“It’s good to look at life again, through another lens,” we’re told about halfway through The Eyes of Orson Welles, Mark Cousins’ swooning love letter to one of cinema’s greatest pioneers. Many will know Welles most prominently for his iconic screen roles – as newspaper tycoon Charles Foster Kane in Citizen Kane, or Harry Lime in The Third Man. While others will recognise his pioneering work behind the camera – the ‘Hall of Mirrors’ sequence in The Lady from Shanghai, or the long-take tracking shot that opens Touch of Evil. He will, in the memories of many, always be considered an unparalleled cinematic visionary. Only a few, however, will know of him also for being a prolific painter and drawer.
I meet Mark the morning after the Cannes premiere of his new documentary, and begin by asking him about the drawings that inspired him to make the film. Graciously, he allows me to hold one. It’s a small sketch, no bigger than the size of a postcard, showing the silhouette of a drunken Santa Claus, complete with pixelated eyes; the only traces of colour coming from the grey background, and a red dot to denote the drinker’s nose. “An image like that connects you with a number of aspects of Welles’ work,” Cousins tells me, “I can see an energy in them, a life force and an intimacy.”
Welles drew perhaps over 1000 of these little artworks over the course of his life, and a selection of them, I’m informed, will be put on display as part of an exhibition during this year’s Edinburgh Festival. Later on he shows me an assortment of illustrations Welles produced while in Ireland, many of them portraits; some bursting with details, others abstract and impressionistic. “We think of [Welles] as a colossus, a really larger-than-life figure. And sometimes that’s off-putting to people,” Cousins remarks as he shows them to me, “but if you look at these little, intimate images, it suddenly gives you access.”
Split into a number of chapters, Cousins pivots his film around a letter written by him to Welles in the modern day, recounting different stories, and explaining how, in the contemporary age, “life has become more visual”. Often while speaking in the film, the director returns to the same photo of Welles, a somewhat playful image of him laying across a bed and staring into the camera; wide-eyed and curious, as if he’s hanging on every word spoken. The poet Jean Cocteau once described Welles as being a “giant with the face of a child,” and it’s clear that Cousins is very taken with that description. “There’s a slight sense, specifically among younger generations, that [Welles] was this hulking, bearded old grandfather figure,” he explains, “and by choosing [a still] from the earlier part of his life, we were able to tease out this less familiar, childlike quality in him.”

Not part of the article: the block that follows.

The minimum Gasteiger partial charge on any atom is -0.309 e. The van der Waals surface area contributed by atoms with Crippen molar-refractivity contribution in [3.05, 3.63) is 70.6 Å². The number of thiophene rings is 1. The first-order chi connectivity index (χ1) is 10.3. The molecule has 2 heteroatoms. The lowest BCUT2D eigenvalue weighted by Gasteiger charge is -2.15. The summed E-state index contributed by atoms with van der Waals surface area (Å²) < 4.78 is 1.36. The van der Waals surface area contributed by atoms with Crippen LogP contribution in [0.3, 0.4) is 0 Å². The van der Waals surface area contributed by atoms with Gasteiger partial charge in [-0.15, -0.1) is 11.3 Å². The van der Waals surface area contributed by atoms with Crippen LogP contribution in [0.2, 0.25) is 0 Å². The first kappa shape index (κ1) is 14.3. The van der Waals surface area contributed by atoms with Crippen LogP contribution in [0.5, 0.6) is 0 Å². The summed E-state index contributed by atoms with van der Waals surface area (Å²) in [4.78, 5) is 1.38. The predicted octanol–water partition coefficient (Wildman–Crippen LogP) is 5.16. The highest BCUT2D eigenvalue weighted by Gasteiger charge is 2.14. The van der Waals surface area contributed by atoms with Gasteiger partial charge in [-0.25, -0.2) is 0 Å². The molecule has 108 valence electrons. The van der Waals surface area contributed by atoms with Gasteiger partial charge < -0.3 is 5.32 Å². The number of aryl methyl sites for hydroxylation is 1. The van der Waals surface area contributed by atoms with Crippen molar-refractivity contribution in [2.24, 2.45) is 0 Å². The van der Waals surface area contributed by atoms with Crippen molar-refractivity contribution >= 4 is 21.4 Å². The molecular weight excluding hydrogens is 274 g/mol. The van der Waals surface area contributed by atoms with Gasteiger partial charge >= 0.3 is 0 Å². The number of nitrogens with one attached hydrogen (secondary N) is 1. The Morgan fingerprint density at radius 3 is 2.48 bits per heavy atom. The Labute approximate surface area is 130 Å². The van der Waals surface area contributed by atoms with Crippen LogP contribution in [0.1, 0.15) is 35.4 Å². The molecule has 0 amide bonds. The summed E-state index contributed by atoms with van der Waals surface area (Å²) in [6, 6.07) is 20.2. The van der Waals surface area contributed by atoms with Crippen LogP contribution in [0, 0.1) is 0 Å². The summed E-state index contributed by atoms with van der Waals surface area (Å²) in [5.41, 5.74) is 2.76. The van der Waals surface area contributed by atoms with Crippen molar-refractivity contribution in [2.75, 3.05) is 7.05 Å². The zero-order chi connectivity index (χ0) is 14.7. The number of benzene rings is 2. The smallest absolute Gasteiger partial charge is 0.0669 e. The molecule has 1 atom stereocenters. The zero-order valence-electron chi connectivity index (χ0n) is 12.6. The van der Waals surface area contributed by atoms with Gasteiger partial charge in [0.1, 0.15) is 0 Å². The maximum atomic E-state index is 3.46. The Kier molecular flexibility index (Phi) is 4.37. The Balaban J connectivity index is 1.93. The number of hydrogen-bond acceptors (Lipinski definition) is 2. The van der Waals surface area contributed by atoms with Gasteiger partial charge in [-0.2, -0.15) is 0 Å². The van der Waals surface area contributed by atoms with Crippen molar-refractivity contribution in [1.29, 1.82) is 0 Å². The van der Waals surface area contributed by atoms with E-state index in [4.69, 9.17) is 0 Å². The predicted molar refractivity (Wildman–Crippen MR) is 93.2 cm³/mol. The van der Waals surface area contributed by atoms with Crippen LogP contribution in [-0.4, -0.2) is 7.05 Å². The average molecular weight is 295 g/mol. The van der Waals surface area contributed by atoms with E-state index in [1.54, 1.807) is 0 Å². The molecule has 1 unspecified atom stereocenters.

From the outset, it’s clear that Cousins has a great adoration for his subject, speaking both to him and about him with a sparkling enthusiasm. When I ask what it was that he ultimately wanted to achieve by making the film, he refers me to a quote by French filmmaker Robert Bresson, “make visible what, without you, might perhaps never have been seen.” “In this film what I tried to do is show that Orson Welles could be a great man in one aspect,” he explains, referring to his belief in education, his support of feminism, and his stand-up against racism, “and in another aspect be not so admirable at all.”
Indeed, one of the film’s finest qualities is its ability to celebrate Welles legacy, without ever gushing over him. When I ask Cousins about what changed before and after making the film, with regards to his preconceptions of Welles, he tells me “he’s more violently, internally contradictory than I thought,” in reference to his nature, but also his work, going on to explain that by the end of the process his favourite Welles film, Chimes at Midnight, had been usurped by his divisive adaptation of Shakespeare’s Macbeth, “it’s his most elemental film, the literal contrasts between the black and the white, the roughness, and the violence.”
Throughout the film too, Cousins muses upon what Welles would have done had he been alive today, which turned my attention onto the ‘other’ Welles film we all assumed would be debuting in Cannes this year, the completed version of his unfinished opus The Other Side of the Wind, which was – we presume – set to play at the festival before Netflix opted to withdraw from Cannes after being refused access to the Official Competition.
When he introduced his film at the Cannes premiere, Cousins stated “if it’s aesthetically of the big screen it should be seen on the big screen”. With that in mind, I asked him what his thoughts were concerning the apparent stalemate between the streaming giant and the festival. “It doesn’t need to be a tug of war,” he states, “Netflix are good people that love & believe in cinema. However, there’s a slight danger of hubris in the way they control where their films are showing, and how they are being shown. It can’t be either/or.”
“Remember where we define the birth of cinema,” he goes on, “not from the first moving images, it’s from the first moment of projection.” He concludes, “for me cinema is bigger than life, it is the first magnified art form in the world, and the psychic impact of that will never go away.”
The London Economic would like to thank Mark Cousins for taking the time to speak to us. The Eyes of Orson Welles will be released in the UK later in the year